[Stanley Love] [NASA Logo]
National Aeronautics and Space Administration

Lyndon B. Johnson Space Center
Houston, Texas 77058

Biographical Data

NAME: Stanley G. Love (Ph.D.)
NASA Astronaut Candidate (Mission Specialist)

Born June 8, 1965 in San Diego, California, but considers Eugene, Oregon to be his hometown. Married to Jancy C. McPhee of Elkins Park, Pennsylvania. They have one child. Recreational interests include flying, alpine hiking, bicycling, snorkeling, alternative music, and animation. His parents, Glen A. and Rhoda M. Love, reside in Eugene, Oregon.

Graduated from Winston Churchill High School, Eugene, Oregon, in 1983; received a bachelor of science degree in physics from Harvey Mudd College, Claremont, California, in 1987; received master of science and doctor of philosophy degrees in astronomy from the University of Washington in 1989 and 1993, respectively.

American Astronomical Society; American Geophysical Union; American Institute of Aeronautics and Astronautics; Astronomical Society of the Pacific; Harvey Mudd College Alumni Association; Meteoritical Society.

NOVA Award, Jet Propulsion Laboratory (1998). O.K. Earl Prize Postdoctoral Fellowship, California Institute of Technology (1995). Dean's List Distinction, Harvey Mudd College (1985, 1986, 1987).

Worked summers at the University of Oregon in Eugene, as a computer programming instructor (1984) and as an assistant in physics and chemistry laboratories (1985-1987). As a graduate teaching assistant at the University of Washington in Seattle beginning in 1987, he taught and led laboratory sections for undergraduate courses in general, and for planetary astronomy. He worked as a graduate research assistant at the University of Washington from 1989 to 1993 on a variety of projects including space propulsion and energy storage, stellar photometry and spectroscopy, analysis of space-exposed surfaces, hypervelocity impact and particle capture, atmospheric entry heating of micrometeoroids, infrared imaging of the zodiacal light, and electron microscopy of interplanetary dust particles. Moved to the University of Hawaii in Honolulu in 1994 for a postdoctoral research appointment modeling the formation of meteoritic chondrules and the collisional evolution of asteroids, and investigating the possibility of meteorites from the planet Mercury. Awarded a prize postdoctoral fellowship at the California Institute of Technology in 1995: work there included computational fluid dynamic simulations of asteroid collisions, calibration of the Cassini spacecraft dust particle impact detector, and experimental shock compression of the mineral calcite. Transferred to the Jet Propulsion Laboratory as a staff engineer in 1997 to work on computer models and simulations of spacecraft optical instrument systems and to participate in a Laboratory-wide process re-engineering effort.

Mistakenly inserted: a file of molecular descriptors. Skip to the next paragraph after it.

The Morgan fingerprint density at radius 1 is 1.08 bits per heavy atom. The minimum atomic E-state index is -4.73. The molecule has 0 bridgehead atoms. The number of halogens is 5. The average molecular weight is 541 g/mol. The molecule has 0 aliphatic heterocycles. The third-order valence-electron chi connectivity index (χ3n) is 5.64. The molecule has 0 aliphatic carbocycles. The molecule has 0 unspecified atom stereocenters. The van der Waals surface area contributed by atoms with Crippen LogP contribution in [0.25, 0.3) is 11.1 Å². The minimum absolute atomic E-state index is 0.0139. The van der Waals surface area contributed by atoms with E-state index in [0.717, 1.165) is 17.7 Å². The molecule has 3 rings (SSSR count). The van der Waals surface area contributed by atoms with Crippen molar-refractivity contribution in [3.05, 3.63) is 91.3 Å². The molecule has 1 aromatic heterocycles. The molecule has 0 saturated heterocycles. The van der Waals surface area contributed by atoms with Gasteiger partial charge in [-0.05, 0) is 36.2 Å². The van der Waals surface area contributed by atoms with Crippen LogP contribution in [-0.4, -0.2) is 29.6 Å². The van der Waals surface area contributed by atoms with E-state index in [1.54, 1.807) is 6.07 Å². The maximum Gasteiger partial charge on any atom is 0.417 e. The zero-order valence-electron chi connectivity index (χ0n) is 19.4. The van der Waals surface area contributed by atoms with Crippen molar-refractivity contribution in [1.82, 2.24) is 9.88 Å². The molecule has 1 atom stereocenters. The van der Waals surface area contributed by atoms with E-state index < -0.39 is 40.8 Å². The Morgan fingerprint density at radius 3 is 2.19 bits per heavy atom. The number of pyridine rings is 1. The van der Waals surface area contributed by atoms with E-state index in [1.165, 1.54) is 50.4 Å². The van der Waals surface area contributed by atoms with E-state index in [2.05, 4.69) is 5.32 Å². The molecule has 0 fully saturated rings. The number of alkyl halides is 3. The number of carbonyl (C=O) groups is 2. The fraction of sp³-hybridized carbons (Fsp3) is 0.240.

Selected by NASA in June 1998, he reported for training in August 1998. Astronaut Candidate Training includes orientation briefings and tours, numerous scientific and technical briefings, intensive instruction in Shuttle and International Space Station systems, physiological training and ground school to prepare for T-38 flight training, as well as learning water and wilderness survival techniques. Following a period of training and evaluation, he will receive technical assignments within the Astronaut Office before being assigned to a space flight.


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